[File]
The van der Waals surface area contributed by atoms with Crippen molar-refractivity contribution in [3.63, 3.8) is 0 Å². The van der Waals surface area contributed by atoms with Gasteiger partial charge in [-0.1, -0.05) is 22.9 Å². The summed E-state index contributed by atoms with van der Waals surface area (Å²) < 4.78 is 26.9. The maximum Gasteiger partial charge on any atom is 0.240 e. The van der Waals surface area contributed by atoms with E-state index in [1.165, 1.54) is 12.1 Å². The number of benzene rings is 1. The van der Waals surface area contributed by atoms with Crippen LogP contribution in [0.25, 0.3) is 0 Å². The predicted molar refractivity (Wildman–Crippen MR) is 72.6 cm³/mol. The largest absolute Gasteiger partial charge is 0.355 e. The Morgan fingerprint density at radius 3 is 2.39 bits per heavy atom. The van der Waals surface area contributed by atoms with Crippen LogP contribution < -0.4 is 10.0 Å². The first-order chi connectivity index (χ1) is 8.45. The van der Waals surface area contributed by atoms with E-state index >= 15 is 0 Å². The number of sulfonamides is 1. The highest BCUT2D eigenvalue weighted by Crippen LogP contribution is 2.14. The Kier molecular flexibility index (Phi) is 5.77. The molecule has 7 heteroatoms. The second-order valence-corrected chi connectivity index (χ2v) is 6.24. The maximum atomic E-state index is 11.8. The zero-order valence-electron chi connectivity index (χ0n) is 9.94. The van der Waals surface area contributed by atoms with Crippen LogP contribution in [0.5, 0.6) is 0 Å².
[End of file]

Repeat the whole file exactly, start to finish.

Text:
The van der Waals surface area contributed by atoms with Crippen molar-refractivity contribution in [3.63, 3.8) is 0 Å². The van der Waals surface area contributed by atoms with Gasteiger partial charge in [-0.1, -0.05) is 22.9 Å². The summed E-state index contributed by atoms with van der Waals surface area (Å²) < 4.78 is 26.9. The maximum Gasteiger partial charge on any atom is 0.240 e. The van der Waals surface area contributed by atoms with E-state index in [1.165, 1.54) is 12.1 Å². The number of benzene rings is 1. The van der Waals surface area contributed by atoms with Crippen LogP contribution in [0.25, 0.3) is 0 Å². The predicted molar refractivity (Wildman–Crippen MR) is 72.6 cm³/mol. The largest absolute Gasteiger partial charge is 0.355 e. The Morgan fingerprint density at radius 3 is 2.39 bits per heavy atom. The van der Waals surface area contributed by atoms with Crippen LogP contribution < -0.4 is 10.0 Å². The first-order chi connectivity index (χ1) is 8.45. The van der Waals surface area contributed by atoms with E-state index >= 15 is 0 Å². The number of sulfonamides is 1. The highest BCUT2D eigenvalue weighted by Crippen LogP contribution is 2.14. The Kier molecular flexibility index (Phi) is 5.77. The molecule has 7 heteroatoms. The second-order valence-corrected chi connectivity index (χ2v) is 6.24. The maximum atomic E-state index is 11.8. The zero-order valence-electron chi connectivity index (χ0n) is 9.94. The van der Waals surface area contributed by atoms with Crippen LogP contribution in [0.5, 0.6) is 0 Å².